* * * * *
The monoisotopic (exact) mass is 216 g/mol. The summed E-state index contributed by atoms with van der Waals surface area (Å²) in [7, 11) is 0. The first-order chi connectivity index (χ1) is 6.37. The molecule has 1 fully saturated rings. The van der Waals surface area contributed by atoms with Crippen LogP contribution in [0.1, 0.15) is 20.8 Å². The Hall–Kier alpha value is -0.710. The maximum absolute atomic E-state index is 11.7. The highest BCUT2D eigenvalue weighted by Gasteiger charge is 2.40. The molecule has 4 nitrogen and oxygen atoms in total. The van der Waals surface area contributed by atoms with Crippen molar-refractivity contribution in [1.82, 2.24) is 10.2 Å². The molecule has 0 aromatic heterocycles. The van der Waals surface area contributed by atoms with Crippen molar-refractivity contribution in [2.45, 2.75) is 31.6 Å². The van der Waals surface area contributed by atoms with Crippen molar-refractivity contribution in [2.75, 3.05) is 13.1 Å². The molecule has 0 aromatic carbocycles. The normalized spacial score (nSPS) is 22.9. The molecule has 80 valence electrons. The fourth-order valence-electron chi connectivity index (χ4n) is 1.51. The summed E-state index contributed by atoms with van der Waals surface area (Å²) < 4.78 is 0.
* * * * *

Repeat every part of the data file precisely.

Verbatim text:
The monoisotopic (exact) mass is 216 g/mol. The summed E-state index contributed by atoms with van der Waals surface area (Å²) in [7, 11) is 0. The first-order chi connectivity index (χ1) is 6.37. The molecule has 1 fully saturated rings. The van der Waals surface area contributed by atoms with Crippen LogP contribution in [0.1, 0.15) is 20.8 Å². The Hall–Kier alpha value is -0.710. The maximum absolute atomic E-state index is 11.7. The highest BCUT2D eigenvalue weighted by Gasteiger charge is 2.40. The molecule has 4 nitrogen and oxygen atoms in total. The van der Waals surface area contributed by atoms with Crippen molar-refractivity contribution in [1.82, 2.24) is 10.2 Å². The molecule has 0 aromatic heterocycles. The van der Waals surface area contributed by atoms with Crippen molar-refractivity contribution in [2.45, 2.75) is 31.6 Å². The van der Waals surface area contributed by atoms with Crippen molar-refractivity contribution in [2.75, 3.05) is 13.1 Å². The molecule has 0 aromatic carbocycles. The normalized spacial score (nSPS) is 22.9. The molecule has 80 valence electrons. The fourth-order valence-electron chi connectivity index (χ4n) is 1.51. The summed E-state index contributed by atoms with van der Waals surface area (Å²) < 4.78 is 0.